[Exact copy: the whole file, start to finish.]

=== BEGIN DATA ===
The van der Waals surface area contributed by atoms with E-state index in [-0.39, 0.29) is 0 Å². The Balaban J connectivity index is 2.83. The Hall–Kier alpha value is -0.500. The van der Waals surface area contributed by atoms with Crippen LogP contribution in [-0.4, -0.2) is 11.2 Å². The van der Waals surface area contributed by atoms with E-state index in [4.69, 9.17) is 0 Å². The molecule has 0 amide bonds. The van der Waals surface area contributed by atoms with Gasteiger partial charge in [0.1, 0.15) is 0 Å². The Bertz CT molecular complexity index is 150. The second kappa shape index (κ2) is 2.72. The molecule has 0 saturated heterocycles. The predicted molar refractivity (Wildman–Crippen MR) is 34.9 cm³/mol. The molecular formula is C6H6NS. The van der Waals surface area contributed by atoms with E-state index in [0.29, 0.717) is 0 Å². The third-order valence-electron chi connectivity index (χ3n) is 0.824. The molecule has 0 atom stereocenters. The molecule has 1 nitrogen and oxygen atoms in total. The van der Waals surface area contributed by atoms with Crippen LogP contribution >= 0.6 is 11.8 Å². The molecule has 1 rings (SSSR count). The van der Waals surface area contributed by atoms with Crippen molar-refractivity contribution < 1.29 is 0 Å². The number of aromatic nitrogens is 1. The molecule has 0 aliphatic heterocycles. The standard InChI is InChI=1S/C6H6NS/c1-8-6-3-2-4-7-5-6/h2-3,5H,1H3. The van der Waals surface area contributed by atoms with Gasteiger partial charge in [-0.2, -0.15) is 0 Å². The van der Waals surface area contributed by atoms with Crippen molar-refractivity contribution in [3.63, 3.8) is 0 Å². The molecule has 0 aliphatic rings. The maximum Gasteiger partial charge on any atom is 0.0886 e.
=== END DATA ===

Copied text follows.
The van der Waals surface area contributed by atoms with E-state index in [-0.39, 0.29) is 0 Å². The Balaban J connectivity index is 2.83. The Hall–Kier alpha value is -0.500. The van der Waals surface area contributed by atoms with Crippen LogP contribution in [-0.4, -0.2) is 11.2 Å². The van der Waals surface area contributed by atoms with E-state index in [4.69, 9.17) is 0 Å². The molecule has 0 amide bonds. The van der Waals surface area contributed by atoms with Gasteiger partial charge in [0.1, 0.15) is 0 Å². The Bertz CT molecular complexity index is 150. The second kappa shape index (κ2) is 2.72. The molecule has 0 saturated heterocycles. The predicted molar refractivity (Wildman–Crippen MR) is 34.9 cm³/mol. The molecular formula is C6H6NS. The van der Waals surface area contributed by atoms with E-state index in [0.29, 0.717) is 0 Å². The third-order valence-electron chi connectivity index (χ3n) is 0.824. The molecule has 0 atom stereocenters. The molecule has 1 nitrogen and oxygen atoms in total. The van der Waals surface area contributed by atoms with Crippen LogP contribution >= 0.6 is 11.8 Å². The molecule has 1 rings (SSSR count). The van der Waals surface area contributed by atoms with Crippen molar-refractivity contribution < 1.29 is 0 Å². The number of aromatic nitrogens is 1. The molecule has 0 aliphatic heterocycles. The standard InChI is InChI=1S/C6H6NS/c1-8-6-3-2-4-7-5-6/h2-3,5H,1H3. The van der Waals surface area contributed by atoms with Gasteiger partial charge in [-0.2, -0.15) is 0 Å². The van der Waals surface area contributed by atoms with Crippen molar-refractivity contribution in [3.63, 3.8) is 0 Å². The molecule has 0 aliphatic rings. The maximum Gasteiger partial charge on any atom is 0.0886 e.